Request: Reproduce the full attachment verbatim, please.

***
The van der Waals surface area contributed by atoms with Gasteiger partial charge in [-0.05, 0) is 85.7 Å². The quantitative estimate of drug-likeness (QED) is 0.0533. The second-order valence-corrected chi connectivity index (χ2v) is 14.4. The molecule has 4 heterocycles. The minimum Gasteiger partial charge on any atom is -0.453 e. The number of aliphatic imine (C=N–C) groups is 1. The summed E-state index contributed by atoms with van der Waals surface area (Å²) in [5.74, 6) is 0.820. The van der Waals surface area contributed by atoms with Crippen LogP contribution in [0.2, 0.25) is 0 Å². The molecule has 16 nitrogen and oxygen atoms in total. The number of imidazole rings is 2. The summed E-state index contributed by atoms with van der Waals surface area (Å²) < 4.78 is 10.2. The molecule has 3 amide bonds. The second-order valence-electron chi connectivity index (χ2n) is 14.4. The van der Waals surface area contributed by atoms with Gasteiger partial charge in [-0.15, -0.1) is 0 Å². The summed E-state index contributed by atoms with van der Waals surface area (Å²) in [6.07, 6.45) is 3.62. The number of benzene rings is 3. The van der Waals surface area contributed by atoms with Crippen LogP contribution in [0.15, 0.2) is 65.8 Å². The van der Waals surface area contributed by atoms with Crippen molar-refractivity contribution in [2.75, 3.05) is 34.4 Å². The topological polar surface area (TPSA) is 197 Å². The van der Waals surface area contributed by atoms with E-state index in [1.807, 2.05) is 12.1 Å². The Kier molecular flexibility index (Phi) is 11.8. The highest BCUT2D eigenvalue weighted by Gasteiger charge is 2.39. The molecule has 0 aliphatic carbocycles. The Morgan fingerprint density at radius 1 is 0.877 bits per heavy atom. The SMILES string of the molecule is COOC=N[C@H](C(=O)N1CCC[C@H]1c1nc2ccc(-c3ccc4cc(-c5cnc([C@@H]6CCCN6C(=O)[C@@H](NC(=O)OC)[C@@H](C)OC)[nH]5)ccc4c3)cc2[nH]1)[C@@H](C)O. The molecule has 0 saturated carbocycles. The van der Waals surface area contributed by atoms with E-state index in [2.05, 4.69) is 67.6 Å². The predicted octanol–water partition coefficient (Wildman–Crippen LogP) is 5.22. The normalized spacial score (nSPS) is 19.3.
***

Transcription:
The van der Waals surface area contributed by atoms with Gasteiger partial charge in [-0.05, 0) is 85.7 Å². The quantitative estimate of drug-likeness (QED) is 0.0533. The second-order valence-corrected chi connectivity index (χ2v) is 14.4. The molecule has 4 heterocycles. The minimum Gasteiger partial charge on any atom is -0.453 e. The number of aliphatic imine (C=N–C) groups is 1. The summed E-state index contributed by atoms with van der Waals surface area (Å²) in [5.74, 6) is 0.820. The van der Waals surface area contributed by atoms with Crippen LogP contribution in [0.2, 0.25) is 0 Å². The molecule has 16 nitrogen and oxygen atoms in total. The number of imidazole rings is 2. The summed E-state index contributed by atoms with van der Waals surface area (Å²) < 4.78 is 10.2. The molecule has 3 amide bonds. The second-order valence-electron chi connectivity index (χ2n) is 14.4. The van der Waals surface area contributed by atoms with Gasteiger partial charge in [-0.15, -0.1) is 0 Å². The summed E-state index contributed by atoms with van der Waals surface area (Å²) in [6.07, 6.45) is 3.62. The number of benzene rings is 3. The van der Waals surface area contributed by atoms with Crippen LogP contribution in [0.15, 0.2) is 65.8 Å². The van der Waals surface area contributed by atoms with Crippen molar-refractivity contribution in [2.75, 3.05) is 34.4 Å². The topological polar surface area (TPSA) is 197 Å². The van der Waals surface area contributed by atoms with E-state index in [1.807, 2.05) is 12.1 Å². The Kier molecular flexibility index (Phi) is 11.8. The highest BCUT2D eigenvalue weighted by Gasteiger charge is 2.39. The molecule has 0 aliphatic carbocycles. The Morgan fingerprint density at radius 1 is 0.877 bits per heavy atom. The SMILES string of the molecule is COOC=N[C@H](C(=O)N1CCC[C@H]1c1nc2ccc(-c3ccc4cc(-c5cnc([C@@H]6CCCN6C(=O)[C@@H](NC(=O)OC)[C@@H](C)OC)[nH]5)ccc4c3)cc2[nH]1)[C@@H](C)O. The molecule has 0 saturated carbocycles. The van der Waals surface area contributed by atoms with E-state index in [2.05, 4.69) is 67.6 Å². The predicted octanol–water partition coefficient (Wildman–Crippen LogP) is 5.22. The normalized spacial score (nSPS) is 19.3.